It is definitely doable though. Over the past 5 years the cost of very powerful Cortex M4 microcontrollers has dropped to cheap hobby levels. This removes the need for a custom asic and parallelizes the process of software development.
One could easily 3dprint a good enclosure. OR even leave it wholly open.

The industrial printers are similar to Epson Ecotank machines without the housing and with large static tanks. Essentially you avoid moving the head and instead move the print surface along a conveyor while covering the print surface with a large number of heads to provide parallelism and speed. Dont know the cost of these industry standard heads.


This describes the potential for making an inkjet machine. Even conceptually, inkjet machines are complex in principle, so much so that I suspect it drove the makers to jump quickly to the development of colour printers. Meaning, so much effort needed that the next step was worth exploiting quickly.

But that leaves the possibility of simpler single colour printing worth exploring, I should think. Making a prototype machine, slow, or even handheld, does not appear to be a path filled with hidden pitfalls.

Some thoughts:

  1. The printer head. This would be a cheap laser pointer. Work is needed to discover whether a more complicated lens is needed, in order to focus the light to the paper in sufficient intensity to char it. Once that is achieved, the amount of time to keep the light switched on needs to be controlled.

  2. The placement. A second laser pointer, placed perpendicularly to the first, coupled with a light sensing diode, can ‘read’ the x-y coordinates of the operating pointer relative to a piece of paper placed in a tray with mirrors at each corner. This is a simple computation.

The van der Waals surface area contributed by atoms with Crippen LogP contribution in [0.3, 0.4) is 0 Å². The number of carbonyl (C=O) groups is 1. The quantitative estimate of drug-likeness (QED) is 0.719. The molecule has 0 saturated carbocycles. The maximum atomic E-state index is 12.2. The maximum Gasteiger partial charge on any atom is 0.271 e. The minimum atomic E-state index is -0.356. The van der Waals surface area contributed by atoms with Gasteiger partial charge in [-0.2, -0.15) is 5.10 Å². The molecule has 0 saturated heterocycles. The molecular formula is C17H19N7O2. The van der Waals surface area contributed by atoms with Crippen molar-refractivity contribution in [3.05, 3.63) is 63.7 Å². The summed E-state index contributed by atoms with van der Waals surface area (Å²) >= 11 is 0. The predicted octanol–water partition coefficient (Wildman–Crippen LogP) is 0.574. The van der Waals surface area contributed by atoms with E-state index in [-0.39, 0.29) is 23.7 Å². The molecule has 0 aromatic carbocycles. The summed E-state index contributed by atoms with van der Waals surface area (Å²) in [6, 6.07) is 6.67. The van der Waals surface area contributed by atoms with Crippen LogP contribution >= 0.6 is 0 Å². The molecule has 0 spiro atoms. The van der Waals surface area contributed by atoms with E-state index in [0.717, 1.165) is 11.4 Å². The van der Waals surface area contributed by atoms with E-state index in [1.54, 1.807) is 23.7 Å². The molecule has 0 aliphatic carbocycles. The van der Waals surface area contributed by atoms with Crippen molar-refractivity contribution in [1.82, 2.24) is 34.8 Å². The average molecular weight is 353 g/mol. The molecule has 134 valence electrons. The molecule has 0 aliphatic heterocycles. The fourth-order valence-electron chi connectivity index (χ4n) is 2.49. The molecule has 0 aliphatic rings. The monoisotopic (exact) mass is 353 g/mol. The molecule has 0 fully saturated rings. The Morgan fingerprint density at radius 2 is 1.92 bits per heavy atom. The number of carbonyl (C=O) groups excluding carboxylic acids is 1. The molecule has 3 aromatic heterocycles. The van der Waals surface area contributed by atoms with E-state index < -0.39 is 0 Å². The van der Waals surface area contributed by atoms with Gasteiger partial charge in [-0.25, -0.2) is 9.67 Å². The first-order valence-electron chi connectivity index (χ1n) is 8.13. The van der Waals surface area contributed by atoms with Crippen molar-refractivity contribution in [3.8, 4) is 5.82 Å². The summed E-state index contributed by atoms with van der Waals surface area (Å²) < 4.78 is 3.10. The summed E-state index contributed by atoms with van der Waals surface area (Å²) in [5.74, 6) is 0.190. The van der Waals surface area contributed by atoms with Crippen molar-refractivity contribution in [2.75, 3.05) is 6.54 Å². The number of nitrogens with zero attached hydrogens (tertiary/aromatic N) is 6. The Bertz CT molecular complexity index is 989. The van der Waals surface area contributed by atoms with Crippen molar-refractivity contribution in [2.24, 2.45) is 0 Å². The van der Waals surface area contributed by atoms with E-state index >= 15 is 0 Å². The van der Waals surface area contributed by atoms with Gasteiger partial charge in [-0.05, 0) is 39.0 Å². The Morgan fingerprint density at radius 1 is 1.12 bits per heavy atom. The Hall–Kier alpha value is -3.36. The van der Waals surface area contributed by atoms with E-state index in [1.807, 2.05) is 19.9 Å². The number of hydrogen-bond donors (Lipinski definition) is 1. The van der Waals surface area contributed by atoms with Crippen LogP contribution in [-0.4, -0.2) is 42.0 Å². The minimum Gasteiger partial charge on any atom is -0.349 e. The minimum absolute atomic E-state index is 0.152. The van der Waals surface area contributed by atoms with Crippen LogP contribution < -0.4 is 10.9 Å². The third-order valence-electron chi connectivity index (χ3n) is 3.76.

3. The ‘pen’ holder. This actually doesn’t need a major guidance system. Rather, the image file, translated as a bitmap, can be used to confirm that the pen has moved over all the points where a black point is needed on the paper. The holder is then a fairly simple jig that holds the pointer perpendicular to the page, and it can be lightly ‘scratched’ all around, pretty much randomly, to create the final image on the paper. An additional visual counter connected to the bitmap reader can inform the user what percentage of the image has been completed, or a full-screen display can describe visually what parts are omitted or incomplete. Of course, for pages of text, the user will herself know whether the print quality is acceptably readable, even when not fully printed.

I suspect that even if an RPi is dedicated to this tool, the total cost will be within Rs 5k, not counting the time and effort of the prototype maker, of course. But if the RPi is just being cycled through different jobs, then the overall cost will drop to a few hundred, max. I don’t know if an Arduino will be even cheaper.


Charing paper with a dvd writer laser diode:


A charming paper, indeed!

Considering that the maker recycled a regular dvd recorder, probably a broken one, and that the Arduino can probably be plugged in and out of the finished machine, his out of pocket expenses are close to nil.